Jean said either an extended or special session will be necessary to resolve the Game and Fish appropriation if House members do not pass it by May 9. The session began April 10, and three-fourths of each chamber must approve extending the session beyond its 30-day maximum.

Non-budgetary bills

The Legislature doesn’t usually take up bills unrelated to the state budget during the fiscal session, but two-thirds of lawmakers in each chamber agreed in April to discuss potential regulations on cryptocurrency mines and pay raises for state employees.

The three resulting bills are now on Sanders’ desk. She pitched the revamp of the state’s pay plan in March, advocating to increase all executive branch employees’ pay by up to 3%.

The Joint Budget Committee removed a provision to raise the minimum wage for those employees to $15. The committee also amended the bill to increase the maximum salary of all current pay grades by 10% and create special compensation awards for those who complete special projects beyond the scope of their typical responsibilities.

Additionally, cryptocurrency regulations became a priority for the Legislature in light of Act 851 of 2023, or the Arkansas Data Centers Act, which limited local governments’ ability to regulate cryptocurrency mining operations.

Crypto mines are large groups of computers that harvest digital currency and are often located in rural areas because of the space they take up. Officials have expressed frustration about how quickly Act 851 moved through the Legislature last year and have raised concerns over the mines’ potential foreign ownership and national security risks.

Senate Bill 78 would place noise limits on crypto mines, prohibit them from being owned by certain foreign entities and allow local governments to pass ordinances regulating the mines. Senate Bill 79 would require crypto mines to be licensed by the state Oil and Gas Commission under the Department of Energy and Environment.

Sen. Joshua Bryant, R-Rogers, co-sponsored both bills and was also a lead sponsor of Act 851. The bills met much debate but few opponents while moving through committee and both chambers.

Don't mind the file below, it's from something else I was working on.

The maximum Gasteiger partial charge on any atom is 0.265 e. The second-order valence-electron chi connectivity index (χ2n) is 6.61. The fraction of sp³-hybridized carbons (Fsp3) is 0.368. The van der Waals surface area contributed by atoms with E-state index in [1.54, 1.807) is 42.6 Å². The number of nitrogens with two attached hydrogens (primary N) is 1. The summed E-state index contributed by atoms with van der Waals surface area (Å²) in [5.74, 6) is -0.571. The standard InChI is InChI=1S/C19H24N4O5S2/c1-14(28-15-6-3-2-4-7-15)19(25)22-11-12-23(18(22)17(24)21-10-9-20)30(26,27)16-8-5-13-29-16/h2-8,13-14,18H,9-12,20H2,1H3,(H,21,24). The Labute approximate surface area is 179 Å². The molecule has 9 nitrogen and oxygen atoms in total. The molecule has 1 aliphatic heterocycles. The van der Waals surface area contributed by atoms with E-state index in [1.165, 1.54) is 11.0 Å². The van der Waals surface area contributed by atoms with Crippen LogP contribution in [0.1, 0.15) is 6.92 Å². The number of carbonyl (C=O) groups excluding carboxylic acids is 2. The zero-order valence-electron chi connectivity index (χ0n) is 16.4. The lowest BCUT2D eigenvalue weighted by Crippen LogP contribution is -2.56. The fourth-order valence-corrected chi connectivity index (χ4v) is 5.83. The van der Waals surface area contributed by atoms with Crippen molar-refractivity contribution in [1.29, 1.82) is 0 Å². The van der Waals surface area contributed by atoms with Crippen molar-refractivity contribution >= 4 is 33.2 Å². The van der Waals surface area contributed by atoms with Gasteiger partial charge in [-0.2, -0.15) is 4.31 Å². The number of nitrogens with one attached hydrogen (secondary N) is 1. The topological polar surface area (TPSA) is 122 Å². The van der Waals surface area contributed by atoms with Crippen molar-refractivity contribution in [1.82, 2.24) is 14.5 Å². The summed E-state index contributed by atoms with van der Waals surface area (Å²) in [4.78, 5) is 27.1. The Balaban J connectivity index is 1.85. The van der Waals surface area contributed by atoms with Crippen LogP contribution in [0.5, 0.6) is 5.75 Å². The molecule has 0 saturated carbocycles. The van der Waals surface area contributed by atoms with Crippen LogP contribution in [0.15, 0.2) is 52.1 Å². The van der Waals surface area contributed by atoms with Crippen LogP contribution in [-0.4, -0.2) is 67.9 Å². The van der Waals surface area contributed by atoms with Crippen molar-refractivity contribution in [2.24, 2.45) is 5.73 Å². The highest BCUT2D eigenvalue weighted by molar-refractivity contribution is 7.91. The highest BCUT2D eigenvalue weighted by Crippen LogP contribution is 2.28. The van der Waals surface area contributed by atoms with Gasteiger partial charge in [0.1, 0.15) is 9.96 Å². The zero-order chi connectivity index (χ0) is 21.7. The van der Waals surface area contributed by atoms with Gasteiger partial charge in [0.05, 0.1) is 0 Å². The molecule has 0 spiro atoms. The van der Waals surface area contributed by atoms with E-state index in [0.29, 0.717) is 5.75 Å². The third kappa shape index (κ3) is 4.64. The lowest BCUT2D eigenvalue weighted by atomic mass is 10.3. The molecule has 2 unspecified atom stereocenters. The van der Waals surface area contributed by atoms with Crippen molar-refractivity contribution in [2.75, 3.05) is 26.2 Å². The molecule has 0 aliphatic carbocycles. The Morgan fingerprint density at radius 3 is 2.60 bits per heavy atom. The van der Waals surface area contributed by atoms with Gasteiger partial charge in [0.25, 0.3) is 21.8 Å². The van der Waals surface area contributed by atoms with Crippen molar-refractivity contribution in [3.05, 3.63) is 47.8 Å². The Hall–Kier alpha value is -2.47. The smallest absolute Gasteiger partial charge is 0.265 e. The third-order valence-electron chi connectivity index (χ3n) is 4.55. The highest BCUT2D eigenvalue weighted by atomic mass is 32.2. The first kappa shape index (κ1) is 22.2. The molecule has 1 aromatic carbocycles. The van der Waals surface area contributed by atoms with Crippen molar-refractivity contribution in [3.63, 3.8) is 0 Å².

There are crypto mines in DeWitt and in the Bono community near Greenbrier, and an out-of-state entity has attempted to start a crypto mine near Harrison.

Sen. Bryan King of Green Forest and Rep. Ron McNair of Alpena, both Republicans who represent Harrison, voted for SB79 and against SB78. King sponsored six resolutions to introduce his own proposed crypto regulations, claiming the two that passed didn’t go far enough, but none met the required two-thirds threshold to pass each chamber in April.

Several lawmakers have said there will likely be more crypto mining legislation proposed in the 2025 legislative session, and King has called for a special session later this year to take up the issue.

Shepherd said it’s likely that officials will wait to see the impact of the two bills, which Sanders said she will sign into law, before deciding whether to have a special session instead of waiting until January to propose new crypto regulation bills.

He also said it was for the best that only a few non-fiscal bills were introduced and considered this fiscal session.

“I think we struck the right balance there,” Shepherd said. “…If we get too far down the road of bringing up a number of substantive bills, eventually you reach the point where you’re essentially allowing everything to be filed. I don’t think that’s what the voters had in mind when they approved the fiscal session [in 2008].”

Parting words

In Thursday’s final minutes of the session, Democratic Rep. Vivian Flowers addressed the House ahead of her departure in January. She declined to run for a sixth term and is instead running for mayor of her hometown.

“I consider it a great privilege to have served with so many people who have come in and out of these halls,” Flowers said. “…Should I win the general election and be sworn in as mayor of Pine Bluff, you won’t see the last of me, because I will be here asking you all for help.”

Meanwhile, the Senate took time to honor Minority Whip Linda Chesterfield, D-Little Rock, who will also leave the Legislature in January. The 76-year-old will have served 14 years in the Senate and previously served six years in the House.

“You started out a teacher and never stopped teaching — teaching us in this chamber time and again what it means to educate, to dedicate and to deliberate,” said Senate Minority Leader Greg Leding, D-Fayetteville.

Each of Chesterfield’s fellow senators expressed appreciation for her leadership and friendship and presented letters nominating her to the Arkansas Black Hall of Fame. She expressed her appreciation in turn with a short speech she concluded with a Bible verse: “I have fought the good fight, I have finished the race, I have kept the faith.”

“I love you, and there’s not a thing you can do about it,” she told her colleagues, receiving applause in response.

Three-term Rep. Jamie Scott, D-North Little Rock, is running unopposed to succeed Chesterfield.

Tess Vrbin is a reporter with the nonprofit, nonpartisan news organization Arkansas Advocate. It is part of the States Newsroom which is supported by grants and a coalition of readers and donors.